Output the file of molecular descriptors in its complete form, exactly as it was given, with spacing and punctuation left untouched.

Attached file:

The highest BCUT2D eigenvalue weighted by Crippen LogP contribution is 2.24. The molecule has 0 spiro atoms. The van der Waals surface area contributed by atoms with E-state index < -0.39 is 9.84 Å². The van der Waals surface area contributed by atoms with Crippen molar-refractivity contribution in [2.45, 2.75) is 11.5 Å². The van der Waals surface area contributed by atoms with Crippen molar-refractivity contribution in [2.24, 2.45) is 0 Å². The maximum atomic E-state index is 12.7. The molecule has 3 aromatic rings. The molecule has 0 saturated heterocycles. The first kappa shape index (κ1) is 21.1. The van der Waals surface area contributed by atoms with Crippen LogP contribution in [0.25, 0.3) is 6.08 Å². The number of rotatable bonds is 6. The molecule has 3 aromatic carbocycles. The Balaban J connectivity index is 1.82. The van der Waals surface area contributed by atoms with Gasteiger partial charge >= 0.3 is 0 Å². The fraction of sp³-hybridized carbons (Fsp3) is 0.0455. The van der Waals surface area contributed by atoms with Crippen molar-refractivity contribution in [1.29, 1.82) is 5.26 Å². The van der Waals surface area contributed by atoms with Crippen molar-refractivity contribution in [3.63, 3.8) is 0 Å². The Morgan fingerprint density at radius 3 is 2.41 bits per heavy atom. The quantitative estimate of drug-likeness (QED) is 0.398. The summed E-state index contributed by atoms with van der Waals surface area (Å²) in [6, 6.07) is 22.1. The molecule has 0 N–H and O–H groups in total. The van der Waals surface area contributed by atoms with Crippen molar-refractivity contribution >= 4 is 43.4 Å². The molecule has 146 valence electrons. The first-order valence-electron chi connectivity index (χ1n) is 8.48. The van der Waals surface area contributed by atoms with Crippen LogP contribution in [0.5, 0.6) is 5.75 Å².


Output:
The highest BCUT2D eigenvalue weighted by Crippen LogP contribution is 2.24. The molecule has 0 spiro atoms. The van der Waals surface area contributed by atoms with E-state index < -0.39 is 9.84 Å². The van der Waals surface area contributed by atoms with Crippen molar-refractivity contribution in [2.45, 2.75) is 11.5 Å². The van der Waals surface area contributed by atoms with Crippen molar-refractivity contribution in [2.24, 2.45) is 0 Å². The maximum atomic E-state index is 12.7. The molecule has 3 aromatic rings. The molecule has 0 saturated heterocycles. The first kappa shape index (κ1) is 21.1. The van der Waals surface area contributed by atoms with Crippen LogP contribution in [0.25, 0.3) is 6.08 Å². The number of rotatable bonds is 6. The molecule has 3 aromatic carbocycles. The Balaban J connectivity index is 1.82. The van der Waals surface area contributed by atoms with Gasteiger partial charge >= 0.3 is 0 Å². The fraction of sp³-hybridized carbons (Fsp3) is 0.0455. The van der Waals surface area contributed by atoms with Crippen molar-refractivity contribution in [1.29, 1.82) is 5.26 Å². The van der Waals surface area contributed by atoms with Crippen molar-refractivity contribution in [3.63, 3.8) is 0 Å². The Morgan fingerprint density at radius 3 is 2.41 bits per heavy atom. The quantitative estimate of drug-likeness (QED) is 0.398. The summed E-state index contributed by atoms with van der Waals surface area (Å²) in [6, 6.07) is 22.1. The molecule has 0 N–H and O–H groups in total. The van der Waals surface area contributed by atoms with Crippen molar-refractivity contribution >= 4 is 43.4 Å². The molecule has 146 valence electrons. The first-order valence-electron chi connectivity index (χ1n) is 8.48. The van der Waals surface area contributed by atoms with Crippen LogP contribution in [0.5, 0.6) is 5.75 Å².